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  #16  
Old 08-07-2017, 09:12 AM
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mushin mushin is offline
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Quote:
Originally Posted by Br1ck View Post
Pono. Pono. Pono.

Very well built. Their very basic no frills instrument is $400.

I agree, picked up a Pono baritone a few years ago. Really fun/easy to play.
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  #17  
Old 08-07-2017, 10:12 AM
jricc jricc is offline
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Quote:
Originally Posted by Earl49 View Post
I always recommend the Kala thinline travel ukes, now available in all four sizes (soprano, concert, tenor and baritone). They are well made, sound very good, and every example I have tried intonates well, and come with a good gig bag too. ~$200-225 at most retailers for the basic non-electric, non-cutaway models.
https://kalabrand.com/collections/travel-ukes
I have a student with a Concert size Kala Thinline and it is an excellent sounding uke and pretty loud too. I have another student with a Pono Koa which is very nice and beautiful to look at. Actually, now that I think of it, all 7 of my students have nicer ukes than me. LOL

I can't remember if you mentioned this, but keep in my mind the tenor and baritone ukes are usually tuned differently. The tenor is usually tuned GCEA
and the baritone like the top strings of the guitar DGBE.


All the ukes mentioned by others are good to excellent, and none of them would be a bad purchase. I personally have a Kala Tenor $125 and an $80 Cordoba Protégé concert, (which is a jem for $80)
Good luck!
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  #18  
Old 08-11-2017, 09:17 AM
lfoo6952 lfoo6952 is offline
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Originally Posted by Kh1967 View Post
Although the website stated this was a solid wood instrument, I'm not so sure about that. The top is solid but the back and sides may not. I checked the Kala website, and it clearly states that the top is solid, but makes no mention of the back and sides. At that price point, it might be laminate. I used to own their solid top acacia model, therefore I have the same doubts.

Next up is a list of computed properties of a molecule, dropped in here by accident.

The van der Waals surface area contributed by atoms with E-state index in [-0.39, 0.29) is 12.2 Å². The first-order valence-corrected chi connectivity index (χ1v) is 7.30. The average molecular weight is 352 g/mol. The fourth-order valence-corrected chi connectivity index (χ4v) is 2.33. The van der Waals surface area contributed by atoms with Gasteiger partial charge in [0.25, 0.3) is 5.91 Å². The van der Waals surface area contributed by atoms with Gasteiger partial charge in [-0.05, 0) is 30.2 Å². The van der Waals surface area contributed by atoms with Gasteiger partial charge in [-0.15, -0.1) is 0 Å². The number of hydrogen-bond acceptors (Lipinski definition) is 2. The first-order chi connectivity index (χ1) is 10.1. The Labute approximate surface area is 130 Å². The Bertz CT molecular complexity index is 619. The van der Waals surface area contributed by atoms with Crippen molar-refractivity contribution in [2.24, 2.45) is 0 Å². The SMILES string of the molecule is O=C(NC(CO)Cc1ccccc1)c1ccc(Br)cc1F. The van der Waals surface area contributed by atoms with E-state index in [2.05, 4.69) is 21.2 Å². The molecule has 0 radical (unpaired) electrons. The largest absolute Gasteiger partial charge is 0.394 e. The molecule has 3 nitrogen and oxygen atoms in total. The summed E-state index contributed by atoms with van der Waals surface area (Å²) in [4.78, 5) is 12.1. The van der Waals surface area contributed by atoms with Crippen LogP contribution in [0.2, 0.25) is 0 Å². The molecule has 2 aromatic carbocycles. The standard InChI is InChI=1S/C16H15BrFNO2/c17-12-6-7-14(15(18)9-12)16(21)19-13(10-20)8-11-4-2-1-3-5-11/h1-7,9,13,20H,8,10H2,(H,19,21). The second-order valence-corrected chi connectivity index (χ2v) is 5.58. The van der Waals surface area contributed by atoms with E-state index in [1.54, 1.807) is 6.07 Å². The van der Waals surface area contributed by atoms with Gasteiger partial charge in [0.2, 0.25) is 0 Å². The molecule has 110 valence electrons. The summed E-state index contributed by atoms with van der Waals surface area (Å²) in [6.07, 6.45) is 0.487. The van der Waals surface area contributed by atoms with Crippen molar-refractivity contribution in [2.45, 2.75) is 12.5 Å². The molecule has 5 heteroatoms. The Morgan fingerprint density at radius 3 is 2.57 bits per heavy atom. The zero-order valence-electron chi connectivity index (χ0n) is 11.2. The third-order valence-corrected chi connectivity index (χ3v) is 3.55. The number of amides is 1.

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  #19  
Old 08-11-2017, 10:18 AM
merlin666 merlin666 is offline
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Quote:
Originally Posted by lfoo6952 View Post
Although the website stated this was a solid wood instrument, I'm not so sure about that. The top is solid but the back and sides may not. I checked the Kala website, and it clearly states that the top is solid, but makes no mention of the back and sides. At that price point, it might be laminate. I used to own their solid top acacia model, therefore I have the same doubts.
I checked and it says this:
Size: Tenor
Top: Solid Spruce
Back & Sides: Solid Ovangkol

Though it's way overpriced compared to the solid Koa Gretsch I posted earlier, and due to to the Gretsch deep body I have yet to find a Kala that comes close in tone and playability.
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  #20  
Old 08-23-2017, 06:47 PM
Mezcalero63 Mezcalero63 is offline
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Default Ukulele suggestions

Checkout the Blackbird Ekoa ukuleles. I own the Farallon tenor size, and I have played the Clara concert size. I have played probably 50 different ukuleles ranging from $300.00 - $4000.00. Since I got the Blackbird Farallon, it has been my most played instrument.

https://www.theukulelesite.com/shop-...blackbird.html

https://www.blackbirdguitar.com/collections/ukuleles
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  #21  
Old 08-23-2017, 06:59 PM
Tahitijack Tahitijack is offline
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If you're not in a hurry, Taylor is working on a line of ukuleles. I'd expect price will be above $200.
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  #22  
Old 08-23-2017, 07:14 PM
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Quote:
Originally Posted by Mezcalero63 View Post
Checkout the Blackbird Ekoa ukuleles. I own the Farallon tenor size, and I have played the Clara concert size. I have played probably 50 different ukuleles ranging from $300.00 - $4000.00. Since I got the Blackbird Farallon, it has been my most played instrument.

https://www.theukulelesite.com/shop-...blackbird.html

https://www.blackbirdguitar.com/collections/ukuleles
Thank you. I admit...that is beautiful sounding!
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  #23  
Old 08-23-2017, 07:19 PM
lespaul_79 lespaul_79 is offline
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Default Mainland

Mainland.... The "Eastman e10" series of ukuleles. Cult following on ukuleleunderground.com.

http://www.mainlandukuleles.com/

https://www.google.com/search?q=main...iw=946&bih=988